Perch eats cancer. A symbolic mural has decorated the cancer hospital in Gdynia!

A perch eats cancer – such symbolic images will soon be on display on the wall of the Gdynia Maritime Hospital, where doctors are fighting serious diseases. Crustaceans – a symbol of the disease being fought in oncology at the PCK Maritime Hospital, and Baltic perch – a symbol of the measures being taken in this fight. A hopeful mural with marine motifs will be created in the spring on one of the walls of the hospital in Redlow. The competition to design the mural was won by Aniela Kaleta.

Last November, Pomeranian Hospitals announced a competition for the design of a mural to be created in the spring of this year on one of the walls of the Gdynia Oncology Centre at the PCK Maritime Hospital in Gdynia Redłowo. The aim – to break taboos and stereotypes and encourage regular oncological examinations. We have just met the winner of the competition – Aniela Kaleta, a graduate of the Academy of Fine Arts in Gdańsk and the Polish-Japanese Academy of Information Technology, and currently a student of Philosophy at the University of Gdańsk.

From among the submitted works, the jury selected the one which, in the opinion of its members, best fits the theme and the hospital environment.

– We are delighted that a mural will soon be created at the Gdynia Maritime Hospital, which in its message will give hope to the sick and encourage everyone to have regular check-ups. We want it to catch the eye and attract attention, creating genuine curiosity in the minds of its recipients, while at the same time beautifying the hospital grounds,” says Jolanta Sobierańska-Grenda, president of the Pomeranian Hospitals, who presented the winner with a cheque for PLN 5,000.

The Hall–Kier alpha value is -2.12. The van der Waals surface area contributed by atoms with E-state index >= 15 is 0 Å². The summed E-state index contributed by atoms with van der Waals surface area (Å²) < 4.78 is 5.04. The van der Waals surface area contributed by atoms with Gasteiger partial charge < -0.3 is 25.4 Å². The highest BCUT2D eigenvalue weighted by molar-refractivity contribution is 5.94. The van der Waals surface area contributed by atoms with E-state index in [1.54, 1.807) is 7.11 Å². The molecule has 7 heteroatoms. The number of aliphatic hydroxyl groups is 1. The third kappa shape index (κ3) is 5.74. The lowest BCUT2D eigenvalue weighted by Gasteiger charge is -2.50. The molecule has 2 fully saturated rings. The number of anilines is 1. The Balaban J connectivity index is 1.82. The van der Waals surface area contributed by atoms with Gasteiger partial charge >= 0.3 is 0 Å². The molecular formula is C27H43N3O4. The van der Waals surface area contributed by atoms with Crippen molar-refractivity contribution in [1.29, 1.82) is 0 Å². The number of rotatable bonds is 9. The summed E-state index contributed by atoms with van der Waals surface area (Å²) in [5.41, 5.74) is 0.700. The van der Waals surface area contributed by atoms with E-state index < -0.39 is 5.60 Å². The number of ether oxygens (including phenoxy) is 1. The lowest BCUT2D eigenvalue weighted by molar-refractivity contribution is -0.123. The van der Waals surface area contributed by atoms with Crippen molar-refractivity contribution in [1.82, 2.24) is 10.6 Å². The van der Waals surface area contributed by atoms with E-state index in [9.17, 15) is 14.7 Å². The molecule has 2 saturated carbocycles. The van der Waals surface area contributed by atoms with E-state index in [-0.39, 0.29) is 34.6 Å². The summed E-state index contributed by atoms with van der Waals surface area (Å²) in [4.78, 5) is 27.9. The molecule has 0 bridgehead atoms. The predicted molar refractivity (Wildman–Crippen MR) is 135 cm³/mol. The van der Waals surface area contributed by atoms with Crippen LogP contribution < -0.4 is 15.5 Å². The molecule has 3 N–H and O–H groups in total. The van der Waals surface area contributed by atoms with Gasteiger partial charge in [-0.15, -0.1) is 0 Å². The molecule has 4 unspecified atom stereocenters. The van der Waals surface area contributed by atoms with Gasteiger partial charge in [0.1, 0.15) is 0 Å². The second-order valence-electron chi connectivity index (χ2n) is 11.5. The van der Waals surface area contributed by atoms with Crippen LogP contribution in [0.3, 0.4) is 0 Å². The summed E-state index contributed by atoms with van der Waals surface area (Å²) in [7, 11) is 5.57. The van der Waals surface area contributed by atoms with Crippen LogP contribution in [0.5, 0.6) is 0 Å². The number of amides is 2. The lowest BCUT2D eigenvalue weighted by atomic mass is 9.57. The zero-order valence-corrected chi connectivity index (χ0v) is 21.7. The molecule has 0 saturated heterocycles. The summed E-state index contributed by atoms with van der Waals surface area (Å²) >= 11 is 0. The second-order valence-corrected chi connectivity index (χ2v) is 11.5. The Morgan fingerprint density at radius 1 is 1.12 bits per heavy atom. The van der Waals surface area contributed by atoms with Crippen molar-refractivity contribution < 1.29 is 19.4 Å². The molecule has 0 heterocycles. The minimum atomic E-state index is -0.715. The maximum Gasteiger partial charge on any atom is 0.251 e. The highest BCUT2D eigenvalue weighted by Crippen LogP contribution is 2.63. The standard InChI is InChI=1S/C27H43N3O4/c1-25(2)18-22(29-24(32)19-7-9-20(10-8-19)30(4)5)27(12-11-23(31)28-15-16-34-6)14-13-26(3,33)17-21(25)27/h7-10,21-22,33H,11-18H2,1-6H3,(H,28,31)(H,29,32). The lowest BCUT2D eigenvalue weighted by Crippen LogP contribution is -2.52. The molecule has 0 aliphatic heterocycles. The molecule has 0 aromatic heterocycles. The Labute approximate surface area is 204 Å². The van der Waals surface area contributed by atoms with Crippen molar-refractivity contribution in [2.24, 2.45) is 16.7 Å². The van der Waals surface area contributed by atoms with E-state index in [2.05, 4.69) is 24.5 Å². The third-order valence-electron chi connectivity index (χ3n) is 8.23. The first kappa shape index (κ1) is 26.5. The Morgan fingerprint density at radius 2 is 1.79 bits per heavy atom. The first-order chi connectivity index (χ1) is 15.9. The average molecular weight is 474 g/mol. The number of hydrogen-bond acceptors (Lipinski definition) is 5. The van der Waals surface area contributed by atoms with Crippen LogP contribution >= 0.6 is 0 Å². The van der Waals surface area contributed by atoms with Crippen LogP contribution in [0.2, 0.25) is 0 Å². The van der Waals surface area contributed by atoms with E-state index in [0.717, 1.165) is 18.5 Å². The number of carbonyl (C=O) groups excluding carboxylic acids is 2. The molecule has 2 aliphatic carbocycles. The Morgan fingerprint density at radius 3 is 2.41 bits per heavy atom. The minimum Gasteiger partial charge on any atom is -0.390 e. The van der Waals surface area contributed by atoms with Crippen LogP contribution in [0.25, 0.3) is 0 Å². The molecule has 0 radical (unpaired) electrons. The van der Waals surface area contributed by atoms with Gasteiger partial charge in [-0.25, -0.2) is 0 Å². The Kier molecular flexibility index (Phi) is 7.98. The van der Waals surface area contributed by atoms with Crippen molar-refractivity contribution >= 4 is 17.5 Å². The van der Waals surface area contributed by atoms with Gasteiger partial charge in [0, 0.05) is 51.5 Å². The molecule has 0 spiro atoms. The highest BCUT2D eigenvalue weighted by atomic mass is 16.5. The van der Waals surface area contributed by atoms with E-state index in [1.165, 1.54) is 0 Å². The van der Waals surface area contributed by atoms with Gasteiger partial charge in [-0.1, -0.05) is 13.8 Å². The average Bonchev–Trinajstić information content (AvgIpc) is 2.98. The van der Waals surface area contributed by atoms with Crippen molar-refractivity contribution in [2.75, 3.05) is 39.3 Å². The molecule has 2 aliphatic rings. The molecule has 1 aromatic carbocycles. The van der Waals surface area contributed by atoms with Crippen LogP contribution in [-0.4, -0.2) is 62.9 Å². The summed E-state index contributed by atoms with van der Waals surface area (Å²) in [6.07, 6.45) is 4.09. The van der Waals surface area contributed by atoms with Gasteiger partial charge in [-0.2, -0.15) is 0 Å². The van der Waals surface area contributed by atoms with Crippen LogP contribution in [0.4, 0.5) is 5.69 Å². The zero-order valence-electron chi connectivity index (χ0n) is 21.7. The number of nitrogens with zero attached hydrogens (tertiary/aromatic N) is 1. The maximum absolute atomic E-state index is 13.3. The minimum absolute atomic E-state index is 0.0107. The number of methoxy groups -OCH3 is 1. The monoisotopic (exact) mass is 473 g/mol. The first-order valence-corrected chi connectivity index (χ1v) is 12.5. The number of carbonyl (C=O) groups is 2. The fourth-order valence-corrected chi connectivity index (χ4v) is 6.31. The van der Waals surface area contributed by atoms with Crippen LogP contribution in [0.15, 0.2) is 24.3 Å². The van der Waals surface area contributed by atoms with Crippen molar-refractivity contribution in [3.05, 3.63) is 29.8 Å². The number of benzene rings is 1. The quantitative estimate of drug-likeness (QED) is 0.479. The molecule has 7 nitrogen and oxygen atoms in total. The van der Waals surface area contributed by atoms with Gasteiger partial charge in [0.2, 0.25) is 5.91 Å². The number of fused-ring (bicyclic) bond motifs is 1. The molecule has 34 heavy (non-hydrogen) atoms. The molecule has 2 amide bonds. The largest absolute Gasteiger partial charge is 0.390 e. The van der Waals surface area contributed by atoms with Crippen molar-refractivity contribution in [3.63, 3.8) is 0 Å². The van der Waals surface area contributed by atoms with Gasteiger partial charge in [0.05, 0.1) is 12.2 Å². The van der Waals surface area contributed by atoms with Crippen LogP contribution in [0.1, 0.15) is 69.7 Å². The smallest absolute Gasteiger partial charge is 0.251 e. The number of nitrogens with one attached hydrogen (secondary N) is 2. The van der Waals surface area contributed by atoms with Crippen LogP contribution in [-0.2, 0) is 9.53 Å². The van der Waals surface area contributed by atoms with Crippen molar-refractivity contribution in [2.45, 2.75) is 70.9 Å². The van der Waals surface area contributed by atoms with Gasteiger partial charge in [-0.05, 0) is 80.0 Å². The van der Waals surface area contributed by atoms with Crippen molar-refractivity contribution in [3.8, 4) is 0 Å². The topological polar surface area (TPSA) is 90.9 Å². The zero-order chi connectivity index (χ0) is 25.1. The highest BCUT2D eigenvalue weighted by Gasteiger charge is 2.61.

Maintained in orange and green colours, the design takes up the entire space of the building’s rectangular wall and depicts a school of perch hunting for crustaceans. The largest perch holds a crayfish in its mouth, while four rows of fish circle around it, swimming towards the cluster of crayfish. The arrangement of fish resembles spreading circles on the water, the area of the fish widening, pushing the crustaceans into a smaller and smaller area, eventually knocking them all out. The bush growing in front of the wall has been incorporated into the design of the mural. It symbolises the sea scrub in which the crayfish hide. Depending on the amount of foliage, the crustaceans will be more or less visible to the observer.

– I wanted my design to fill those going to the cancer ward with hope. Taking advantage of the ambiguity of the word ‘cancer’, I placed the cancer in the form of a crustacean. I juxtaposed it with a much larger fish symbolising the measures taken to fight the disease. I wanted my project to have a maritime theme because of its location on the wall of one of the buildings of the Marine Hospital in Gdynia. That is why the fish featured in the mural are perches, a species found in the Baltic Sea that feeds on crustaceans, among other things. Despite the hunting scene, the mural exudes tranquillity. Warm colours are balanced by cool ones. The rhythm obtained by the repetitive shape of the fish dominates the anomalies in the circles caused by the presence of the crayfish. The recipient of the mural can be sure of the victory of the perch,” concludes Aniela Kaleta.

As the artist explains, the simplicity of the design and the use of the circle shape refer to modernist architecture, common in Gdynia, but the fish motifs are also inspired by Japanese art (after all, the author is a graduate of the Polish-Japanese Academy of Information Technology), in which the carp is a frequent motif – a symbol of, among other things, strength, courage and perseverance in pursuing one’s goal.

The winner, as stipulated in the competition rules, was awarded a cheque for PLN 5 000 and the opportunity to produce her work. This is not the first artistic activity at the Maritime Hospital. In June last year, the Oncological Surgery Clinic was opened, where the central place is occupied by an art installation made of glass by Edyta Barańska, and the walls of the rooms are decorated with graphics by artists associated with the Academy of Fine Arts in Gdańsk.

source: UM Gdynia /
visualisation, photo: Pomeranian Hospitals /

Read also: Architecture in Poland | Graphics | Gdynia | Murals | Health | whiteMAD on Instagram

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